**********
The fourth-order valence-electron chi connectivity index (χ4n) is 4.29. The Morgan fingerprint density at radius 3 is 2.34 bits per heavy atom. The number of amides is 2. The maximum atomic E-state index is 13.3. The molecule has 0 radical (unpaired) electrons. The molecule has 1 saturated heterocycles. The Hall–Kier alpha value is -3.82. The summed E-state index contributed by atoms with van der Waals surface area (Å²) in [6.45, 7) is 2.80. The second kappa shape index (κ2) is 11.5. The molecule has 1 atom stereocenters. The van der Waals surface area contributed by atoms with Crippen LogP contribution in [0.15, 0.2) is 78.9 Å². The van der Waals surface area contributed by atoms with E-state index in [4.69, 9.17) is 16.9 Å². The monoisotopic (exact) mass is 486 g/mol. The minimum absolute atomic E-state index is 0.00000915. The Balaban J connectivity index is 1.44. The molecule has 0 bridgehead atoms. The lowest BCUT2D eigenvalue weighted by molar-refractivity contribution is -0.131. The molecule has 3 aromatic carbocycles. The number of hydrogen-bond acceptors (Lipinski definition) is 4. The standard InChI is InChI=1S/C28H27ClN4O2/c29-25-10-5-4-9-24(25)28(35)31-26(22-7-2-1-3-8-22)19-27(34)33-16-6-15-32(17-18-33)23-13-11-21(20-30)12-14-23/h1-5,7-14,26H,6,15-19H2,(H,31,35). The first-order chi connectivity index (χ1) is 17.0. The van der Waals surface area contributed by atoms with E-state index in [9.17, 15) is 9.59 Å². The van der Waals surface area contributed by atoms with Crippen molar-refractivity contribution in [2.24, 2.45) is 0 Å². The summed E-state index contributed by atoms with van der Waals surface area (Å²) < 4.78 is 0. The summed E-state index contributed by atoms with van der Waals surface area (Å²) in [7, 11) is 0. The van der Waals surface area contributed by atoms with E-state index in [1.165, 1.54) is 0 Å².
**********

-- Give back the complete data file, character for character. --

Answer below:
The fourth-order valence-electron chi connectivity index (χ4n) is 4.29. The Morgan fingerprint density at radius 3 is 2.34 bits per heavy atom. The number of amides is 2. The maximum atomic E-state index is 13.3. The molecule has 0 radical (unpaired) electrons. The molecule has 1 saturated heterocycles. The Hall–Kier alpha value is -3.82. The summed E-state index contributed by atoms with van der Waals surface area (Å²) in [6.45, 7) is 2.80. The second kappa shape index (κ2) is 11.5. The molecule has 1 atom stereocenters. The van der Waals surface area contributed by atoms with Crippen LogP contribution in [0.15, 0.2) is 78.9 Å². The van der Waals surface area contributed by atoms with E-state index in [4.69, 9.17) is 16.9 Å². The monoisotopic (exact) mass is 486 g/mol. The minimum absolute atomic E-state index is 0.00000915. The Balaban J connectivity index is 1.44. The molecule has 0 bridgehead atoms. The lowest BCUT2D eigenvalue weighted by molar-refractivity contribution is -0.131. The molecule has 3 aromatic carbocycles. The number of hydrogen-bond acceptors (Lipinski definition) is 4. The standard InChI is InChI=1S/C28H27ClN4O2/c29-25-10-5-4-9-24(25)28(35)31-26(22-7-2-1-3-8-22)19-27(34)33-16-6-15-32(17-18-33)23-13-11-21(20-30)12-14-23/h1-5,7-14,26H,6,15-19H2,(H,31,35). The first-order chi connectivity index (χ1) is 17.0. The van der Waals surface area contributed by atoms with E-state index in [9.17, 15) is 9.59 Å². The van der Waals surface area contributed by atoms with Crippen molar-refractivity contribution in [2.24, 2.45) is 0 Å². The summed E-state index contributed by atoms with van der Waals surface area (Å²) < 4.78 is 0. The summed E-state index contributed by atoms with van der Waals surface area (Å²) in [7, 11) is 0. The van der Waals surface area contributed by atoms with E-state index in [1.165, 1.54) is 0 Å².